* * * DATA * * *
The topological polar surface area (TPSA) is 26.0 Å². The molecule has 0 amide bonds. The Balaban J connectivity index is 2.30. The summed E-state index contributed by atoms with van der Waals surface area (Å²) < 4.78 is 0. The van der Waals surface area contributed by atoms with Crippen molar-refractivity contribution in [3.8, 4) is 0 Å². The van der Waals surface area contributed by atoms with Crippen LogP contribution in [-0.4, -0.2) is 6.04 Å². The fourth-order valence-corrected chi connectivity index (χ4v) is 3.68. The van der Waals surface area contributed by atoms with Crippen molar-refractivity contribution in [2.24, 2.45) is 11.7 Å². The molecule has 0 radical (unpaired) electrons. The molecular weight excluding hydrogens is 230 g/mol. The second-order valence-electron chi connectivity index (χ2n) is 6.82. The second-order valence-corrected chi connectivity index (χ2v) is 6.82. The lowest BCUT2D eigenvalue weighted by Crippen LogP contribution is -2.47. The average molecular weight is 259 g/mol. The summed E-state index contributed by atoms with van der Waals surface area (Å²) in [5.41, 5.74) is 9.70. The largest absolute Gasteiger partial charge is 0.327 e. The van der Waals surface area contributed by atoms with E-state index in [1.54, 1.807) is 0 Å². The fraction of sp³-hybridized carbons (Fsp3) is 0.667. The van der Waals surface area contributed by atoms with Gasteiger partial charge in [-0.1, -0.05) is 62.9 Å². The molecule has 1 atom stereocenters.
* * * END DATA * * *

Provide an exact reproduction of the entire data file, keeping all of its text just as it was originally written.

The topological polar surface area (TPSA) is 26.0 Å². The molecule has 0 amide bonds. The Balaban J connectivity index is 2.30. The summed E-state index contributed by atoms with van der Waals surface area (Å²) < 4.78 is 0. The van der Waals surface area contributed by atoms with Crippen molar-refractivity contribution in [3.8, 4) is 0 Å². The van der Waals surface area contributed by atoms with Crippen LogP contribution in [-0.4, -0.2) is 6.04 Å². The fourth-order valence-corrected chi connectivity index (χ4v) is 3.68. The van der Waals surface area contributed by atoms with Crippen molar-refractivity contribution in [2.24, 2.45) is 11.7 Å². The molecule has 0 radical (unpaired) electrons. The molecular weight excluding hydrogens is 230 g/mol. The second-order valence-electron chi connectivity index (χ2n) is 6.82. The second-order valence-corrected chi connectivity index (χ2v) is 6.82. The lowest BCUT2D eigenvalue weighted by Crippen LogP contribution is -2.47. The average molecular weight is 259 g/mol. The summed E-state index contributed by atoms with van der Waals surface area (Å²) in [5.41, 5.74) is 9.70. The largest absolute Gasteiger partial charge is 0.327 e. The van der Waals surface area contributed by atoms with E-state index in [1.54, 1.807) is 0 Å². The fraction of sp³-hybridized carbons (Fsp3) is 0.667. The van der Waals surface area contributed by atoms with Gasteiger partial charge in [-0.1, -0.05) is 62.9 Å². The molecule has 1 atom stereocenters.